The National Security Marketplace Must Become Stronger

March 4, 2015

Ever since General George Washington wrote IOUs to sutlers and merchants for supplies during the American Revolution, the private sector has helped enable U.S. national security. But over the last two decades America’s ability to respond to, and get ahead of, changes in threats and technology has slowed. Today, global technology advancements occur faster and in greater numbers than what the defense industry and government combined can produce, and they are available to a much larger market – including unfriendly non-state actors and near peer competitors.

The need to maintain technological dominance in national security is real, and both the U.S. government and the national security industrial base will have to make sweeping changes to meet current and future challenges.

To start, the government requirements, acquisition, and budgeting processes are frustratingly misaligned and cumbersome. They favor compliance and reporting over outcomes. At over 4,000 pages, the Federal Acquisition Regulations are complex and stifle competition in the marketplace. There are an insufficient number of acquisition professionals, separate accounting system and audit requirements, indefensibly long sales cycles, and confusing government intellectual property rules. These all create more barriers to entry. Mixed demand signals from government buyers and budget uncertainty from Congress adds to the noise produced by a rigid acquisition system originally designed to buy large items like tanks, planes, and ships, not technology and services.

The defense industry has nearly 160,000 companies registered to do business with the U.S. government. Most know how to navigate the labyrinth of regulations and unique language in government contracting – foreign to most commercial companies. Contract protests, which do not exist in the commercial world, have increased 83 percent since 2006 – some are legitimate, but far too many are meant to either extend current revenue streams or buy time to find any technicality that might force the government to rethink its decision and include the protestor in the contract award. The industrial base also has diversity challenges. Over the last 15 years, the national security industry has ingested a tremendous amount of military DNA, and much like the U.S. Congress, it’s mostly white, middle-aged men – I know, because I am one of them. Too much of one type of DNA stifles innovation in any organization. When an industry mirrors its customer too closely, it simply mimics them instead of bringing new thinking and ideas to them. Notwithstanding Lockheed Martin’s CEO Marillyn Hewson and General Dynamics’ CEO Phebe Novakovic, the defense industry has a long way to go to be seen as inclusive to women and people of color and attracting a diverse pool of younger talent.

All of this conspires to unintentionally foster mediocrity over excellence and affirm the idiom, “good enough for government work.”

Many believe that the wars in Iraq and Afghanistan led to a boon for the defense industry, and that’s probably true for the largest contractors, but the reality is that over time, these wars have weakened the industrial base. Competition is declining. Industry consolidation and necessary expediency during war contributed to this reality, but it does not serve U.S. national security interests in the long run.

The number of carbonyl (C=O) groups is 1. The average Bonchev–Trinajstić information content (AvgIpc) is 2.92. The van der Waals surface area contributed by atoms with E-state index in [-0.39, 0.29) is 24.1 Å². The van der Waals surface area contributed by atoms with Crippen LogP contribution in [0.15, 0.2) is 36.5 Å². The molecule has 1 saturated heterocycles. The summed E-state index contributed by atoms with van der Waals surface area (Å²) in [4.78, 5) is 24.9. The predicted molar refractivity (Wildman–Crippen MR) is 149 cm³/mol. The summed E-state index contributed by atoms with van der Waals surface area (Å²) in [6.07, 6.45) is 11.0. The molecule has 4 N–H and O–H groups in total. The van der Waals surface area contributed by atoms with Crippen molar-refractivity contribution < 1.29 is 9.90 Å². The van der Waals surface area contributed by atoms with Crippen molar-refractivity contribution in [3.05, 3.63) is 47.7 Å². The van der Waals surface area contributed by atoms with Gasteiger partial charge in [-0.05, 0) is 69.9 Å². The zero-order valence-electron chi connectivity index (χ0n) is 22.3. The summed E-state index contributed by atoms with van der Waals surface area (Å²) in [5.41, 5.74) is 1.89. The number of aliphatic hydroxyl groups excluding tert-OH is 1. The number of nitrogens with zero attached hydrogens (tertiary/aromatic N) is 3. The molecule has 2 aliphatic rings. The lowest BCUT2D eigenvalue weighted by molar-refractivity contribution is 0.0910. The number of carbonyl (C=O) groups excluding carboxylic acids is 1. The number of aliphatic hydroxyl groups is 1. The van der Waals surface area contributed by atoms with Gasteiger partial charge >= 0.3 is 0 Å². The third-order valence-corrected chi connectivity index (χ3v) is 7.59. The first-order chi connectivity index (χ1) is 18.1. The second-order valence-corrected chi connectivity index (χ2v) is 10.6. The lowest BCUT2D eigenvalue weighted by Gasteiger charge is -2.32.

As former Deputy Secretary of Defense William Lynn noted in his recent Foreign Affairs essay, the five largest defense firms combined spend about $4 billion per year in independent research and development, but a single commercial firm like Microsoft or Toyota alone spends that much. Perhaps an unfair comparison because the industries are different sizes and commercial tech companies, to keep competitive, must innovate every day. But, as a percentage of sales, the defense industry spends only about 2.3% on innovation. According to a recent report from the Center for a New American Security, the top ten defense contractors do business in both the defense and commercial sectors, which demands they spend some money to remain competitive, but it’s nowhere near enough. Other defense companies rely almost solely on a strong demand signal from government to move them to spend any money on innovation. That fact is alarming because the changing threats America faces move and morph swiftly and far outpace the U.S. national security ecosystem’s ability to catch up, let alone dominate. The Pentagon traditionally exported more technology to the commercial sector than it imported, but the inverse is true today. That change in polarity is troubling, and Congress and the relevant federal agencies should work quickly to revise complicated and archaic export regulations. That would empower U.S. businesses to penetrate foreign defense markets and partner with talented global firms to offer the very best solutions for America’s national security and that of our allies and partners. Certainly we should protect our most advanced technologies, but as former Secretary of Defense Robert Gates said in a 2010 speech, we should “place higher walls around fewer, more critical items.” Congress and U.S. policymakers must accept that globalization plays a significant role in 21st century weapons and technology development and that not aggressively playing in the global market hurts America’s national security and economic interests. A good first step is President Obama’s recent decision to sell armed drones to some of its allies.